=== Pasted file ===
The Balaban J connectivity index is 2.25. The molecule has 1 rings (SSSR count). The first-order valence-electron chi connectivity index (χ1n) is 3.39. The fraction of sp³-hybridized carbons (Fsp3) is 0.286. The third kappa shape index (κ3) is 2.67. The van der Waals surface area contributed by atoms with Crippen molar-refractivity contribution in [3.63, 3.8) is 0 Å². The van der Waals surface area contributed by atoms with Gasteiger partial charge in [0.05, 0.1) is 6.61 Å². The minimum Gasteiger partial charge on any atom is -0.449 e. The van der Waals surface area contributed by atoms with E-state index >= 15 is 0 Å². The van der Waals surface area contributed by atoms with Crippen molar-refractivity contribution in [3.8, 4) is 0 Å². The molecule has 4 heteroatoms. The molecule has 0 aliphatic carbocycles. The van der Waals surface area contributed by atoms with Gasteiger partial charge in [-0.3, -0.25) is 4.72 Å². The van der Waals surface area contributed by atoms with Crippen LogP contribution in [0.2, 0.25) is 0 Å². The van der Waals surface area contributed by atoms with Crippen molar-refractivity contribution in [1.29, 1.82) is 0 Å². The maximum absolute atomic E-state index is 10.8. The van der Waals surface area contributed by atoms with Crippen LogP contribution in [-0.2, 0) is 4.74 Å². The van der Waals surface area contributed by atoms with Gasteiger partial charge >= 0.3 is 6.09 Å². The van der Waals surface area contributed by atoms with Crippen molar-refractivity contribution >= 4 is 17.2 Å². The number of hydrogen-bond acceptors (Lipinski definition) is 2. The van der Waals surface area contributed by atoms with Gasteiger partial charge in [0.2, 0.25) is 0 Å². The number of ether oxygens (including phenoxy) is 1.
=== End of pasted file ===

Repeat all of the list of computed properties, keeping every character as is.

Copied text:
The Balaban J connectivity index is 2.25. The molecule has 1 rings (SSSR count). The first-order valence-electron chi connectivity index (χ1n) is 3.39. The fraction of sp³-hybridized carbons (Fsp3) is 0.286. The third kappa shape index (κ3) is 2.67. The van der Waals surface area contributed by atoms with Crippen molar-refractivity contribution in [3.63, 3.8) is 0 Å². The van der Waals surface area contributed by atoms with Gasteiger partial charge in [0.05, 0.1) is 6.61 Å². The minimum Gasteiger partial charge on any atom is -0.449 e. The van der Waals surface area contributed by atoms with E-state index >= 15 is 0 Å². The van der Waals surface area contributed by atoms with Crippen molar-refractivity contribution in [3.8, 4) is 0 Å². The molecule has 4 heteroatoms. The molecule has 0 aliphatic carbocycles. The van der Waals surface area contributed by atoms with Gasteiger partial charge in [-0.3, -0.25) is 4.72 Å². The van der Waals surface area contributed by atoms with Crippen LogP contribution in [0.2, 0.25) is 0 Å². The van der Waals surface area contributed by atoms with Crippen molar-refractivity contribution in [1.29, 1.82) is 0 Å². The maximum absolute atomic E-state index is 10.8. The van der Waals surface area contributed by atoms with Crippen LogP contribution in [-0.2, 0) is 4.74 Å². The van der Waals surface area contributed by atoms with Gasteiger partial charge >= 0.3 is 6.09 Å². The van der Waals surface area contributed by atoms with Crippen molar-refractivity contribution >= 4 is 17.2 Å². The number of hydrogen-bond acceptors (Lipinski definition) is 2. The van der Waals surface area contributed by atoms with Gasteiger partial charge in [0.2, 0.25) is 0 Å². The number of ether oxygens (including phenoxy) is 1.